Use A Person’s Natural Tendency for Grouping Content To Your Advantage

The second installment in the series of articles I’m writing about how arts administrators can use the Laws of User Experience to be better at just about everything they do is now published!

This article focuses on the Law Of Common Region and how you can help boost a person’s natural tendency to group similar elements. The end result can make it easier for patrons to find key information and process more of your content at deeper levels.  The article examines how you can implement the Law of Common Region across a variety of website content management tasks, email marketing campaigns, and creating presentations.

It also covers how you can let the content tell you how it needs to be grouped so you can avoid falling into a checkboard output bear trap!

Using The Law of Common Region To Become A Better Manager

About Drew McManus

"I hear that every time you show up to work with an orchestra, people get fired." Those were the first words out of an executive's mouth after her board chair introduced us. That executive is now a dear colleague and friend but the day that consulting contract began with her orchestra, she was convinced I was a hatchet-man brought in by the board to clean house.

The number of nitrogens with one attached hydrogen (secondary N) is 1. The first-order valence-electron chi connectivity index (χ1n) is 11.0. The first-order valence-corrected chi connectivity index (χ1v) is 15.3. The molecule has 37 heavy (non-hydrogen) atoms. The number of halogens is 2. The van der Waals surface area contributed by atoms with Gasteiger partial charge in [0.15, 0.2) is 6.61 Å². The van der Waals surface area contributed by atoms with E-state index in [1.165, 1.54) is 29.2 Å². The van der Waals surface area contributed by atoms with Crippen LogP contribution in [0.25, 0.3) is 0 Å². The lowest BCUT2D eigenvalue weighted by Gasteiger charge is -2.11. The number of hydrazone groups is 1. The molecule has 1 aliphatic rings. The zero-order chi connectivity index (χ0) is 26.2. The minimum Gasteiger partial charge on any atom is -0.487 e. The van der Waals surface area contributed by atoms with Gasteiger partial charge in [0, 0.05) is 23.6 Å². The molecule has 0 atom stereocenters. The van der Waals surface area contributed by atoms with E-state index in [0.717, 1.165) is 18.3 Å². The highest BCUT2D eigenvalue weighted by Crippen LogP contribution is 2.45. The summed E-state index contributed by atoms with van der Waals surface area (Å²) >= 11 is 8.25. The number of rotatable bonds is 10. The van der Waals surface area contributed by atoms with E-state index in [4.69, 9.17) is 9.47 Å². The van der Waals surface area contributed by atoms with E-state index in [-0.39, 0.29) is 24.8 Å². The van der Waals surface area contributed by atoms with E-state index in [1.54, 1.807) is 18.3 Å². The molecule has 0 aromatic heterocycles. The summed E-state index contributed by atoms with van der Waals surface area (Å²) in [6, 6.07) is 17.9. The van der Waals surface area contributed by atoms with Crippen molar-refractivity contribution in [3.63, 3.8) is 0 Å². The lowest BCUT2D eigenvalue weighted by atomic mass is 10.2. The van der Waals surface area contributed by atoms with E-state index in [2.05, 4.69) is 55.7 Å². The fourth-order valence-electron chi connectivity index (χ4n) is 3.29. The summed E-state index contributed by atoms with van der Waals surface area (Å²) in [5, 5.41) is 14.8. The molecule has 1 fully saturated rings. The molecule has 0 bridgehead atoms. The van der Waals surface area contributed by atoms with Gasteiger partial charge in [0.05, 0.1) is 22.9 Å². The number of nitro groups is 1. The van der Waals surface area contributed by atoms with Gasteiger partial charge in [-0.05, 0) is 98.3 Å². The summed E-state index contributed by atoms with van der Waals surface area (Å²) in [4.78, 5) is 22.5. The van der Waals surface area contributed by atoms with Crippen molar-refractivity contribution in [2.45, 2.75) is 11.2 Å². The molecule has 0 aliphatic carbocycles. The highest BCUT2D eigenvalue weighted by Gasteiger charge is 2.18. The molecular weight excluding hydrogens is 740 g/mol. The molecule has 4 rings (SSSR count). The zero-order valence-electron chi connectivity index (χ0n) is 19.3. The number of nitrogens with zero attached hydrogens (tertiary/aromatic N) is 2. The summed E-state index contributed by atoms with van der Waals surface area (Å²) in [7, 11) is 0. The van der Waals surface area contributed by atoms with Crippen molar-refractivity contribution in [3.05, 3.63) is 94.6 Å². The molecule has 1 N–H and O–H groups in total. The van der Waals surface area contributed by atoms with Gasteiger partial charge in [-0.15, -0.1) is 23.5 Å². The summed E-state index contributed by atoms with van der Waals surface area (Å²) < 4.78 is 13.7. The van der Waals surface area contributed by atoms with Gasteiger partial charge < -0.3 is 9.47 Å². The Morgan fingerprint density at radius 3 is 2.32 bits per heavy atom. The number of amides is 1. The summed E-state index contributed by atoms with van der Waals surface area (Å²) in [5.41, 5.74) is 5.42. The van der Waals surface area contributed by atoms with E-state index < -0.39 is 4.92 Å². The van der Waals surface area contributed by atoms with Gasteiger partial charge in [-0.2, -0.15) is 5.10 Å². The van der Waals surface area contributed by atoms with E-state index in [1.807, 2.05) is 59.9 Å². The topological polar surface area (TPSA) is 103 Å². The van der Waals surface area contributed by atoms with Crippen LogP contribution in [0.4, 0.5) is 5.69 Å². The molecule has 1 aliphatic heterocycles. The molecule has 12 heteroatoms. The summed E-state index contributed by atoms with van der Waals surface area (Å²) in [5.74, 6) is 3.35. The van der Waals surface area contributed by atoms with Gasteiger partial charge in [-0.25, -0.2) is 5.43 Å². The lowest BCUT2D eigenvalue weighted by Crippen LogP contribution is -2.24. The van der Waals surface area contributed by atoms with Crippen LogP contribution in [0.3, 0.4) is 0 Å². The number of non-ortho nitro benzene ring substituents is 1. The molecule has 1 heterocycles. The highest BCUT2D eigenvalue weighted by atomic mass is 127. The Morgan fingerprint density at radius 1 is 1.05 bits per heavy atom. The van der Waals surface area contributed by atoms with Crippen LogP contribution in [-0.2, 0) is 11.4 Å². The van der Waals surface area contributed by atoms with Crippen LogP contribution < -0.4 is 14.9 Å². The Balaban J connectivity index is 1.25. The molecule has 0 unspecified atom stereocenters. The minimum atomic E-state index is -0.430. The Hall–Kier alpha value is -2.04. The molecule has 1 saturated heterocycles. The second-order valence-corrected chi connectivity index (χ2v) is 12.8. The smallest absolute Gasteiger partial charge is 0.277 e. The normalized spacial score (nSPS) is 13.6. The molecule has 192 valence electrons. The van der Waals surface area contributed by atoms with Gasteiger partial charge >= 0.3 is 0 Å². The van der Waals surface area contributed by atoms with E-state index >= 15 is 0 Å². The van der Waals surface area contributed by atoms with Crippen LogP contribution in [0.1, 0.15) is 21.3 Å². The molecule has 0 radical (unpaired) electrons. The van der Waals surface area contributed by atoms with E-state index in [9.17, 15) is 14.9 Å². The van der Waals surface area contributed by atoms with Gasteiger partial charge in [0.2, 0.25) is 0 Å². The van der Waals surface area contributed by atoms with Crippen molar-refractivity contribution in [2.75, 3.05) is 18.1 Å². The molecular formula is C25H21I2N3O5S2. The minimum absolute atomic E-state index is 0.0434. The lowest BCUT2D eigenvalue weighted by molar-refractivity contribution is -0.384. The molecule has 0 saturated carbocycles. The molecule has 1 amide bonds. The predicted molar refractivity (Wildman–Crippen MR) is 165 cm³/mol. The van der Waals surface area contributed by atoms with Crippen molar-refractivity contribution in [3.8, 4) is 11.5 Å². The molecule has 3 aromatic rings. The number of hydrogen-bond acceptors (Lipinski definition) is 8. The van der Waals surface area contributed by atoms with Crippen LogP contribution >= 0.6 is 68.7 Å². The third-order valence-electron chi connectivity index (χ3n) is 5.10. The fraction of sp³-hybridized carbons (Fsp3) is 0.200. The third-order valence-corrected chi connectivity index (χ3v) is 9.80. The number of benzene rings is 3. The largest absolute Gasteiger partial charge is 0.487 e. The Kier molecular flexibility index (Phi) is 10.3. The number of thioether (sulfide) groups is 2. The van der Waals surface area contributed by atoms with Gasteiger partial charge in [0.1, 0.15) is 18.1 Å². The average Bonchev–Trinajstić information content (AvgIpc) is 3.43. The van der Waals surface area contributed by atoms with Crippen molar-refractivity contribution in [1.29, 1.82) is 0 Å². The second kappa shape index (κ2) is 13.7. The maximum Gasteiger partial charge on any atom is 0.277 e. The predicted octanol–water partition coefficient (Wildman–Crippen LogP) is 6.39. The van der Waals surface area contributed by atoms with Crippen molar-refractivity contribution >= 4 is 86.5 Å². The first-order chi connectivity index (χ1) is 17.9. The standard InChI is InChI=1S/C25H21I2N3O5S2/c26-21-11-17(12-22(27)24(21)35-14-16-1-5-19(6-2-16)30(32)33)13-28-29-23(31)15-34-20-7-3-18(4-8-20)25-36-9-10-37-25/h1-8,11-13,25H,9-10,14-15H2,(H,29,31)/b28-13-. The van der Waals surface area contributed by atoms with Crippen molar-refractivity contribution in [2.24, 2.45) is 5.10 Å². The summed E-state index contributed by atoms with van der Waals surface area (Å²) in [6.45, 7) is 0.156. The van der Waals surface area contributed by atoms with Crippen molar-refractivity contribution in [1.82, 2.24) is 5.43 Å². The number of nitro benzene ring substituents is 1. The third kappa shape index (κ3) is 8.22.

I understand where the trepidation comes from as a great deal of my consulting and technology provider work for arts organizations involves due diligence, separating fact from fiction, interpreting spin, as well as performance review and oversight. So yes, sometimes that work results in one or two individuals "aggressively embracing career change" but far more often than not, it reinforces and clarifies exactly what works and why.

In short, it doesn't matter if you know where all the bodies are buried if you can't keep your own clients out of the ground, and I'm fortunate enough to say that for more than 15 years, I've done exactly that for groups of all budget size from Qatar to Kathmandu.

For fun, I write a daily blog about the orchestra business, provide a platform for arts insiders to speak their mind, keep track of what people in this business get paid, help write a satirical cartoon about orchestra life, hack the arts, and love a good coffee drink.

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